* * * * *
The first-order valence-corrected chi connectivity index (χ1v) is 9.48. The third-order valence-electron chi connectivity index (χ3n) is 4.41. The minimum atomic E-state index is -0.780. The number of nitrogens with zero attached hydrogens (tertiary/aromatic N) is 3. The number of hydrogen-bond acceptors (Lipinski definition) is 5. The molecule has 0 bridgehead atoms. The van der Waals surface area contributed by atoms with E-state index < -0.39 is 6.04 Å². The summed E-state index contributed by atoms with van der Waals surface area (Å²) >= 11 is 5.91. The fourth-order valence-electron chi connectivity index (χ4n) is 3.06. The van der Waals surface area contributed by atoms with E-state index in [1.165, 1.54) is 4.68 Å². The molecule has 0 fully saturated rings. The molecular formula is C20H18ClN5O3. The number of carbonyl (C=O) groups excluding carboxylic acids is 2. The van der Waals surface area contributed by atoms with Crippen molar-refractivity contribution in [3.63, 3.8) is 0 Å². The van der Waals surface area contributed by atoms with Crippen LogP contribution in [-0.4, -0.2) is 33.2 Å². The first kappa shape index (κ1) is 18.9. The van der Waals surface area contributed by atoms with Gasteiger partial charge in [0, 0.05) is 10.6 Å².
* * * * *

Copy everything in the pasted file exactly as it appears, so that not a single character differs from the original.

The first-order valence-corrected chi connectivity index (χ1v) is 9.48. The third-order valence-electron chi connectivity index (χ3n) is 4.41. The minimum atomic E-state index is -0.780. The number of nitrogens with zero attached hydrogens (tertiary/aromatic N) is 3. The number of hydrogen-bond acceptors (Lipinski definition) is 5. The molecule has 0 bridgehead atoms. The van der Waals surface area contributed by atoms with E-state index < -0.39 is 6.04 Å². The summed E-state index contributed by atoms with van der Waals surface area (Å²) >= 11 is 5.91. The fourth-order valence-electron chi connectivity index (χ4n) is 3.06. The van der Waals surface area contributed by atoms with E-state index in [1.165, 1.54) is 4.68 Å². The molecule has 0 fully saturated rings. The molecular formula is C20H18ClN5O3. The number of carbonyl (C=O) groups excluding carboxylic acids is 2. The van der Waals surface area contributed by atoms with Crippen molar-refractivity contribution in [3.63, 3.8) is 0 Å². The van der Waals surface area contributed by atoms with Crippen LogP contribution in [-0.4, -0.2) is 33.2 Å². The first kappa shape index (κ1) is 18.9. The van der Waals surface area contributed by atoms with Gasteiger partial charge in [0, 0.05) is 10.6 Å².